Paul McCartney has a lot to celebrate in 2017.
He turns 75 on June 18. Earlier in the month, Sgt. Pepper’s Lonely Hearts Club Band, the greatest rock album of all-time, turns 50.
Then on July 5, Macca kicks off a string of 21 dates in the United States. The trek is part of his ongoing “One on One” world tour.
There’s another milestone involving the former Beatle that a lot of fans are overlooking. This year, one of the greatest singles of all-time, Strawberry Fields and Penny Lane, turns the big five-0.
Those two amazing songs weren’t released as separate singles. They were released together, as one single!
Long before iTunes and the internet, artists released singles on small vinyl records, designed to be played on a phonograph. These small vinyl records contained one song on each side, thus the term single.
They were also called “45s,” a reference to the speed of the turntable—45 revolutions per minute—that was necessary to play them. Long play albums ran at 33 1/3 revolutions per minute.
Generally, but not always, artists put their big new song on side A and a throw away song on side B.
For example, The Rolling Stones’ single “Jumpin’ Jack Flash,” released more than year after “Strawberry Fields” and “Penny Lane,” has as its B-side, “Child of the Moon.”
The novelty song, “They’re Coming to Take Me Away, Ha-Haaa!,” released more than a year before “Strawberry Fields” and “Penny Lane,” has as its B-side “!aaaH-aH ,yawA eM ekaT oT gnimoC er’yehT.” The song is “They’re Coming to Take Me Away, Ha-Haaa!” played in reverse.
It was rare for an artist to put two groundbreaking songs on opposite sides of the same single. Both “Strawberry Fields” and “Penny Lane” were from the recording sessions that gave us Sgt. Peppers and made their way onto the Magical Mystery Tour album.
Both sides of this historic 45, heard John and Paul getting nostalgic. “Strawberry Fields” was John’s song while “Penny Lane” belonged to Paul.
Penny Lane does exist. It is an actual street in Liverpool, England, The Beatles hometown. Penny Lane is also the name of the area surrounding the street.
Incidentally, Elvis Costello’s mother grew up near Penny Lane. Even more incidental, Costello has written and recorded with McCartney.
Before making it big, John and Paul would meet at Penny Lane to catch the bus. Since the release of the song, the Penny Lane area has become something of a tourist destination. Road signs are bolted to walls to prevent Beatles fans from stealing them.
While much of the lyrical content of “Penny Lane” is taken from real-life, some of it is poetic license. For example, the fireman and fire engine referenced in the song are half-a-mile down the road.
Modern American listeners might find themselves scratching their heads at a few lines. In particular, “Four of fish and finger pies.” The first part of the phrase refers to fish and chips while the second part is a sexual slang.
Besides being a beautiful song with a lovely melody, “Penny Lane” also contains a motif that will become quite famous and imitated.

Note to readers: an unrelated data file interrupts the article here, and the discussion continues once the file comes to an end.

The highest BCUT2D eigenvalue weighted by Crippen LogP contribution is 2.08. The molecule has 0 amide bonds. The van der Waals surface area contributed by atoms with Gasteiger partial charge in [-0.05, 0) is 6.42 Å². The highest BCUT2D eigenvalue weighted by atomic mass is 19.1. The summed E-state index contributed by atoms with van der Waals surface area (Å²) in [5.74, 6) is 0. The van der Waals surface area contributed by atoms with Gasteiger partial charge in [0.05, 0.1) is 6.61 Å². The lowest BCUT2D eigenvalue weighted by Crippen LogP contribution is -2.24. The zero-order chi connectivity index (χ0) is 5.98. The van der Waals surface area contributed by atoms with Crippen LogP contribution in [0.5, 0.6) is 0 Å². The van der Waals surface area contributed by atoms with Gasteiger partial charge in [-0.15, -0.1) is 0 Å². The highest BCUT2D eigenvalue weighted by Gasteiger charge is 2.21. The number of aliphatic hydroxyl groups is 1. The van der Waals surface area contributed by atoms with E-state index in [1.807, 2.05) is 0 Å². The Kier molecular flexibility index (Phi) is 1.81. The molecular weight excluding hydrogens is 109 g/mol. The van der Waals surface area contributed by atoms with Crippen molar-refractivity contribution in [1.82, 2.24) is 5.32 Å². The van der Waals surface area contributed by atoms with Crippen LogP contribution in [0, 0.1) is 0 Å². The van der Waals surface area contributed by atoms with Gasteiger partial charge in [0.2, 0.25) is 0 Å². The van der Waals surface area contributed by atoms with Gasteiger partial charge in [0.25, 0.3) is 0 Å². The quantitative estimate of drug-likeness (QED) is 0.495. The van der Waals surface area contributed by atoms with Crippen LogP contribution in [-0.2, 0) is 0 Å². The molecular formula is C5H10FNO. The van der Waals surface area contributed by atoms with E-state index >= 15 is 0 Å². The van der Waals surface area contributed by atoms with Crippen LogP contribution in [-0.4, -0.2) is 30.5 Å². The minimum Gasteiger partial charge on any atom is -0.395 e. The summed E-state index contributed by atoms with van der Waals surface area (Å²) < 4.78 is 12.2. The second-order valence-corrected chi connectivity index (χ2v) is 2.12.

The Beatles started recording “Penny Lane” four days after Christmas in 1966. The sessions for the song went well, but McCartney felt the instrumental section was lacking.
Then, one night, Paul saw a performance of Johann Sebastian Bach’s Brandenburg Concerto on the BBC.
When he returned to the studio, he told Beatles producer George Martin about the performance and asked him for the name of the high-pitched trumpet he heard. Martin’s answer was a piccolo trumpet.
McCartney thought the instrument would work well in “Penny Lane.” In true Beatles fashion, they didn’t just get any piccolo trumpet player, they got the piccolo trumpet player Paul heard in the BBC performance, David Mason.
Mason recorded “Penny Lane’s” famous piccolo trumpet solo on Jan. 17, 1967. He was paid 27 pounds and 10 shillings. Converting that to U.S. currency, and adjusting for inflation, Mason payment had the purchasing power of about $550.
Mason was not done with The Beatles. He would return to play trumpet in “A Day in the Life,” “All You Need Is Love,” “It’s All Too Much,” and “Magical Mystery Tour.”
Sound engineer Geoff Emerick has two interesting tidbits about Mason’s solo. One, after he played the take you hear in the song, McCartney asked him to do another.
George Martin intervened and said the recording was over. Martin was worried about over exerting the classical trumpeter.
This is significant because The Beatles usually had the final say in the studio, not George Martin.
Emerick’s also claims that the high “E” Mason played in the solo was previously thought to be unobtainable. After “Penny Lane,” the note became standard for piccolo trumpet players.
McCartney’s ingenuity was responsible for what is probably the first use of the piccolo trumpet in a rock song. The instrument, built an octave higher than typical trumpets, produces a distinct, clean sound that can pierce through so-called walls of sounds.
Similar piccolo trumpet solos have been used by other artists. For example, there’s The Jam’s “Absolute Beginners,” Tears for Fears’ “Sowing the Seeds of Love,” XTC’s “Merely A Man,” and Aerosmith’s “Love in an Elevator.”
In the United States, a promotional single of “Penny Lane” was sent to radio stations. This single had an additional piccolo trumpet flourish near the end of the track. Subsequent singles had a different mix without the final trumpet part.
Singles with the trumpet part are some of the rarest and most valuable Beatles collectibles. There’s a version of “Penny Lane” with the additional trumpet part on The Beatles Anthology 2.
“Penny Lane” peaked at number one in several countries including the United States. Oddly, it stalled at number two in the United Kingdom, the country home to Penny Lane.
Paul has played “Penny Lane” in concert—it’s included on his 1993 live album, Paul Is Live—but it doesn’t seem to be on his setlist for his current “One on One” tour. Very strange.